By: Elizabeth Farnham
Plankton are the most abundant organisms in the ocean and every time we enter the water we are covered head to toe in these fascinating creatures. It's easy to take these tiny creatures for granted, but it is important to understand their vital role in the marine ecosystem.
The word plankton was derived from the Greek adjective “planktos”, which means wandering or drifting. This is fitting for plants and animals that spend part of, or even all of their life drifting with the motion of the ocean.
Plankton are broken down into various sub-groups based on their lifestyle or ecological niche. Examples of these groups include phytoplankton, which are plant-like plankton, and zooplankton, which are animal-like plankton. Today we will focus on the importance of phytoplankton on our blue planet.
Let's begin by looking at the types of phytoplankton - diatoms and dinoflagellates.
Diatoms are the most common type of phytoplankton but their elegant glass-like, silica rich cell wall makes them unique. Diatoms are classified by structure into two types: pennate diatoms, which have bilateral symmetry and centric diatoms that have radial symmetry.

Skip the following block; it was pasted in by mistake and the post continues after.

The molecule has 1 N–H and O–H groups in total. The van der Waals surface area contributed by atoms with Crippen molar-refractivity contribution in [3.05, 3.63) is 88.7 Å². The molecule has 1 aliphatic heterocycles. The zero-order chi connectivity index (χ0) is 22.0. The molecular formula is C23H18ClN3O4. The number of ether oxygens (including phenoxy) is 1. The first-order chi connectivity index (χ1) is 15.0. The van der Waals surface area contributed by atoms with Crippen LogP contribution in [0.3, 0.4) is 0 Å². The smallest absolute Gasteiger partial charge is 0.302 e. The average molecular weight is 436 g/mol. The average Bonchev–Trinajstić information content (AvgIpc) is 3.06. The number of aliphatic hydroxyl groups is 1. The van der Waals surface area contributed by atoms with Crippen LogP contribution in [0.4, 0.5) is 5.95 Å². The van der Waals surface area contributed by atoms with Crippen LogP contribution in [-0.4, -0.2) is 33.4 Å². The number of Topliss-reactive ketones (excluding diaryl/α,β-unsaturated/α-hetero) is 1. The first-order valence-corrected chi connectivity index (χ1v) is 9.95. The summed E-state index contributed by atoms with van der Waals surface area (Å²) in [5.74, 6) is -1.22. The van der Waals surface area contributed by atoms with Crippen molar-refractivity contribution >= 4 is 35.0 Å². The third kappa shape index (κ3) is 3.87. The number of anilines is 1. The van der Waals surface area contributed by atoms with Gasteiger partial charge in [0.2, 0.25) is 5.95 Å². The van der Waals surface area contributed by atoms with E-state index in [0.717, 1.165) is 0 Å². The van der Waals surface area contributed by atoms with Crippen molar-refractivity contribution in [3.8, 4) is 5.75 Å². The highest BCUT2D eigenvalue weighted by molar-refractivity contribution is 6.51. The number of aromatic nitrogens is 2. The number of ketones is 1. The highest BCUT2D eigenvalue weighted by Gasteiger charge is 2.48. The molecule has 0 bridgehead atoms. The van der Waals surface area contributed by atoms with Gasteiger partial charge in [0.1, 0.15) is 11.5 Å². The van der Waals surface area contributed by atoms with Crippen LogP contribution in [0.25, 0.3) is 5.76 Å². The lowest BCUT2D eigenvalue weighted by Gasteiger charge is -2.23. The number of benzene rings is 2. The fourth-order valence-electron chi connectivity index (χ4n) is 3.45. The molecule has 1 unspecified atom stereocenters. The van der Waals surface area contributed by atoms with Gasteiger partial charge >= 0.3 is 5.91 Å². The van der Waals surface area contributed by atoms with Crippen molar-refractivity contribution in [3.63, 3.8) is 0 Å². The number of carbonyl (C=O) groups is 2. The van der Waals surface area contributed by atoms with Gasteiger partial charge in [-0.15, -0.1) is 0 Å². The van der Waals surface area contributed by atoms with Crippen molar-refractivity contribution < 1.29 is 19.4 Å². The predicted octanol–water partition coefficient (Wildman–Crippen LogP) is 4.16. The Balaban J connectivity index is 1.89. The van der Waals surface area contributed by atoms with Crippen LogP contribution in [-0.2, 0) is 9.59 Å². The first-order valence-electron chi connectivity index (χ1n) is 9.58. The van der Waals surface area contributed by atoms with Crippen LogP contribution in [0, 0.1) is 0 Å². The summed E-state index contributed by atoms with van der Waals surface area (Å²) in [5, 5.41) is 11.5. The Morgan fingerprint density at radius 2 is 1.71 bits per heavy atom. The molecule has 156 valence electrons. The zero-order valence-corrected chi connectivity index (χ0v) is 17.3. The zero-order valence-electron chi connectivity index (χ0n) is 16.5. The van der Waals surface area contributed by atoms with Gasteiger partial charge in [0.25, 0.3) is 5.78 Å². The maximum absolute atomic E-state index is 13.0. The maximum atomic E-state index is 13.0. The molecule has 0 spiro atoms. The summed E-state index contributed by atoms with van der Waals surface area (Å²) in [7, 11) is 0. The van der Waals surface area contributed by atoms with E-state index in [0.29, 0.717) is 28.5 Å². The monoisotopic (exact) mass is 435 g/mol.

The word dinoflagellate comes from the Greek word “dinos”, which translates to whirling and the Latin word “flagellum”, which translates to whip. These phytoplankton are slightly more active than diatoms because their flagella assist with locomotion. Many dinoflagellates are mixotrophic, meaning that they obtain energy in different ways - either through photosynthesis or by engulfing their prey!
Now that we have discussed some of the basics, why should we care about these invisible creatures? Here are three important reasons:
1. Phytoplankton are the base of biological productivity in the ocean and support the marine food chain.
2. Phytoplankton provide at least 50% of the words atmospheric oxygen and some scientists estimate that it may contribute to up to 85% of the world’s oxygen.
3. Phytoplankton absorb carbon dioxide and convert it into usable sugars for energy. This process plays a role in the global carbon cycle by absorbing an enormous amount of CO2 from the atmosphere and transferring it to the ocean.
So next time you find yourself in the water, take a moment to think about the massive impact these microscopic organisms have!